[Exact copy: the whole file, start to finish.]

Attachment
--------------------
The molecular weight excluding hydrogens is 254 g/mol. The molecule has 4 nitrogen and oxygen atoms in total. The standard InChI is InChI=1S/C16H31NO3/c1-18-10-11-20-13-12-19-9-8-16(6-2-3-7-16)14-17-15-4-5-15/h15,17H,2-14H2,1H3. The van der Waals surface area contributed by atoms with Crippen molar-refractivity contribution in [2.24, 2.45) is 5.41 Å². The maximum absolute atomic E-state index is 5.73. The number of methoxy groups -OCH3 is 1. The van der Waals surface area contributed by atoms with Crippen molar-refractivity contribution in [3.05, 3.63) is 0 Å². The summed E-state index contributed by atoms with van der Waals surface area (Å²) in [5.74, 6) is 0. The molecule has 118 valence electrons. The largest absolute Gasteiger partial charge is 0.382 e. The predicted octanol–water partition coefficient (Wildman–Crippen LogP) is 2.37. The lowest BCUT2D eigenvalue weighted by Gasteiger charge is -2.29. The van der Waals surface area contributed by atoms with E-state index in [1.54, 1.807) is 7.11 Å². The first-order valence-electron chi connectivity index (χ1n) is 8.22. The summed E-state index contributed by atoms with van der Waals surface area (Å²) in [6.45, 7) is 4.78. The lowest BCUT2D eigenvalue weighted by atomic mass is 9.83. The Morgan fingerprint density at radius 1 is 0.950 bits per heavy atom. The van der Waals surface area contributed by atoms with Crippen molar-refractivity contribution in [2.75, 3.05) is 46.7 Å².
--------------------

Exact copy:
The molecular weight excluding hydrogens is 254 g/mol. The molecule has 4 nitrogen and oxygen atoms in total. The standard InChI is InChI=1S/C16H31NO3/c1-18-10-11-20-13-12-19-9-8-16(6-2-3-7-16)14-17-15-4-5-15/h15,17H,2-14H2,1H3. The van der Waals surface area contributed by atoms with Crippen molar-refractivity contribution in [2.24, 2.45) is 5.41 Å². The maximum absolute atomic E-state index is 5.73. The number of methoxy groups -OCH3 is 1. The van der Waals surface area contributed by atoms with Crippen molar-refractivity contribution in [3.05, 3.63) is 0 Å². The summed E-state index contributed by atoms with van der Waals surface area (Å²) in [5.74, 6) is 0. The molecule has 118 valence electrons. The largest absolute Gasteiger partial charge is 0.382 e. The predicted octanol–water partition coefficient (Wildman–Crippen LogP) is 2.37. The lowest BCUT2D eigenvalue weighted by Gasteiger charge is -2.29. The van der Waals surface area contributed by atoms with E-state index in [1.54, 1.807) is 7.11 Å². The first-order valence-electron chi connectivity index (χ1n) is 8.22. The summed E-state index contributed by atoms with van der Waals surface area (Å²) in [6.45, 7) is 4.78. The lowest BCUT2D eigenvalue weighted by atomic mass is 9.83. The Morgan fingerprint density at radius 1 is 0.950 bits per heavy atom. The van der Waals surface area contributed by atoms with Crippen molar-refractivity contribution in [2.75, 3.05) is 46.7 Å².